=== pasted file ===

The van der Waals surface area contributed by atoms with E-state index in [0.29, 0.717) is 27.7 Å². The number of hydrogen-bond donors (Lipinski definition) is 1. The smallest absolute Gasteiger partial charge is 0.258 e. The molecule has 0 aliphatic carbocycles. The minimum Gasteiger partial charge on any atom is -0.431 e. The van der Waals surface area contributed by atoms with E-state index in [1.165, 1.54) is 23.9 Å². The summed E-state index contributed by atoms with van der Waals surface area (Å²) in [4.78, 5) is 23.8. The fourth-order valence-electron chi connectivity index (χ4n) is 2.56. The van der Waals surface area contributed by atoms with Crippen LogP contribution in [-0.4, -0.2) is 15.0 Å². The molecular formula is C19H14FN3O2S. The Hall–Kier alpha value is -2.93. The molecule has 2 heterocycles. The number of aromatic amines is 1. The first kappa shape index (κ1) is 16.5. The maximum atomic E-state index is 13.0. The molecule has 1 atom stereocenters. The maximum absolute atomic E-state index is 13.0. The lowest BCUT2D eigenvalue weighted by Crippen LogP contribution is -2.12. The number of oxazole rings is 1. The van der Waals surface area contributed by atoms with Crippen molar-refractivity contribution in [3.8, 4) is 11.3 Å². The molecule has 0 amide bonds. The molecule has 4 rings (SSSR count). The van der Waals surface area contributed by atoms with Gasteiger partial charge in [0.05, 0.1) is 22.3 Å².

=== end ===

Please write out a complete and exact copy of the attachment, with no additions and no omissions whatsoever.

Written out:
The van der Waals surface area contributed by atoms with E-state index in [0.29, 0.717) is 27.7 Å². The number of hydrogen-bond donors (Lipinski definition) is 1. The smallest absolute Gasteiger partial charge is 0.258 e. The molecule has 0 aliphatic carbocycles. The minimum Gasteiger partial charge on any atom is -0.431 e. The van der Waals surface area contributed by atoms with E-state index in [1.165, 1.54) is 23.9 Å². The summed E-state index contributed by atoms with van der Waals surface area (Å²) in [4.78, 5) is 23.8. The fourth-order valence-electron chi connectivity index (χ4n) is 2.56. The van der Waals surface area contributed by atoms with Crippen LogP contribution in [-0.4, -0.2) is 15.0 Å². The molecular formula is C19H14FN3O2S. The Hall–Kier alpha value is -2.93. The molecule has 2 heterocycles. The number of aromatic amines is 1. The first kappa shape index (κ1) is 16.5. The maximum atomic E-state index is 13.0. The molecule has 1 atom stereocenters. The maximum absolute atomic E-state index is 13.0. The lowest BCUT2D eigenvalue weighted by Crippen LogP contribution is -2.12. The number of oxazole rings is 1. The van der Waals surface area contributed by atoms with Crippen molar-refractivity contribution in [3.8, 4) is 11.3 Å². The molecule has 0 amide bonds. The molecule has 4 rings (SSSR count). The van der Waals surface area contributed by atoms with Gasteiger partial charge in [0.05, 0.1) is 22.3 Å².